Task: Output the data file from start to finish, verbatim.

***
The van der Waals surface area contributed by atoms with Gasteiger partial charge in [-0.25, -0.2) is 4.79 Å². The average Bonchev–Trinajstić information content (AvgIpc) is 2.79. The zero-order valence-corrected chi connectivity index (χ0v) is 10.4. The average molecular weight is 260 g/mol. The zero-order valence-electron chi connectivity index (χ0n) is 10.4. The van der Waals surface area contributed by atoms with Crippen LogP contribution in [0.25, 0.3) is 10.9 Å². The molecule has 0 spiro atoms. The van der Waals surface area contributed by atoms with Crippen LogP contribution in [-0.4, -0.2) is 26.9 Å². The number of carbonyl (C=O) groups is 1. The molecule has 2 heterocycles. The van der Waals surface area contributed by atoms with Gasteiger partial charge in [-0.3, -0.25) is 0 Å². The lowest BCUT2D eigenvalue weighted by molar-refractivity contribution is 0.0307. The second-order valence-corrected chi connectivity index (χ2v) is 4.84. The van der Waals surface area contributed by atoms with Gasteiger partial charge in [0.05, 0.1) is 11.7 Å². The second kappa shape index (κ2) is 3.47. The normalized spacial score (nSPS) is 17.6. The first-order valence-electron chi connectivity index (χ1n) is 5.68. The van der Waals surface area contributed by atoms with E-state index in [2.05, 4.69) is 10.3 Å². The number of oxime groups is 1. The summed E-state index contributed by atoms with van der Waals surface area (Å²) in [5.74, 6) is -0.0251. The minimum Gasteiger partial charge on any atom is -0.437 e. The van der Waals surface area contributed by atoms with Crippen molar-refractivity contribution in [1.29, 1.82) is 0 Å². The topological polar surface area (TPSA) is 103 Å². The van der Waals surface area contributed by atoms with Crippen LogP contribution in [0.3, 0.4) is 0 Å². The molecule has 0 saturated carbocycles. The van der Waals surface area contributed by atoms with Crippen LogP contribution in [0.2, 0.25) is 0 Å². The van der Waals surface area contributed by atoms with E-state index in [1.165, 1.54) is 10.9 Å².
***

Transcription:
The van der Waals surface area contributed by atoms with Gasteiger partial charge in [-0.25, -0.2) is 4.79 Å². The average Bonchev–Trinajstić information content (AvgIpc) is 2.79. The zero-order valence-corrected chi connectivity index (χ0v) is 10.4. The average molecular weight is 260 g/mol. The zero-order valence-electron chi connectivity index (χ0n) is 10.4. The van der Waals surface area contributed by atoms with Crippen LogP contribution in [0.25, 0.3) is 10.9 Å². The molecule has 0 spiro atoms. The van der Waals surface area contributed by atoms with Crippen LogP contribution in [-0.4, -0.2) is 26.9 Å². The number of carbonyl (C=O) groups is 1. The molecule has 2 heterocycles. The van der Waals surface area contributed by atoms with Gasteiger partial charge in [-0.3, -0.25) is 0 Å². The lowest BCUT2D eigenvalue weighted by molar-refractivity contribution is 0.0307. The second-order valence-corrected chi connectivity index (χ2v) is 4.84. The van der Waals surface area contributed by atoms with Gasteiger partial charge in [0.05, 0.1) is 11.7 Å². The second kappa shape index (κ2) is 3.47. The normalized spacial score (nSPS) is 17.6. The first-order valence-electron chi connectivity index (χ1n) is 5.68. The van der Waals surface area contributed by atoms with E-state index in [2.05, 4.69) is 10.3 Å². The number of oxime groups is 1. The summed E-state index contributed by atoms with van der Waals surface area (Å²) in [5.74, 6) is -0.0251. The minimum Gasteiger partial charge on any atom is -0.437 e. The van der Waals surface area contributed by atoms with Crippen molar-refractivity contribution in [1.29, 1.82) is 0 Å². The topological polar surface area (TPSA) is 103 Å². The van der Waals surface area contributed by atoms with Crippen LogP contribution in [0.3, 0.4) is 0 Å². The molecule has 0 saturated carbocycles. The van der Waals surface area contributed by atoms with Crippen LogP contribution in [0.2, 0.25) is 0 Å². The van der Waals surface area contributed by atoms with E-state index in [1.165, 1.54) is 10.9 Å².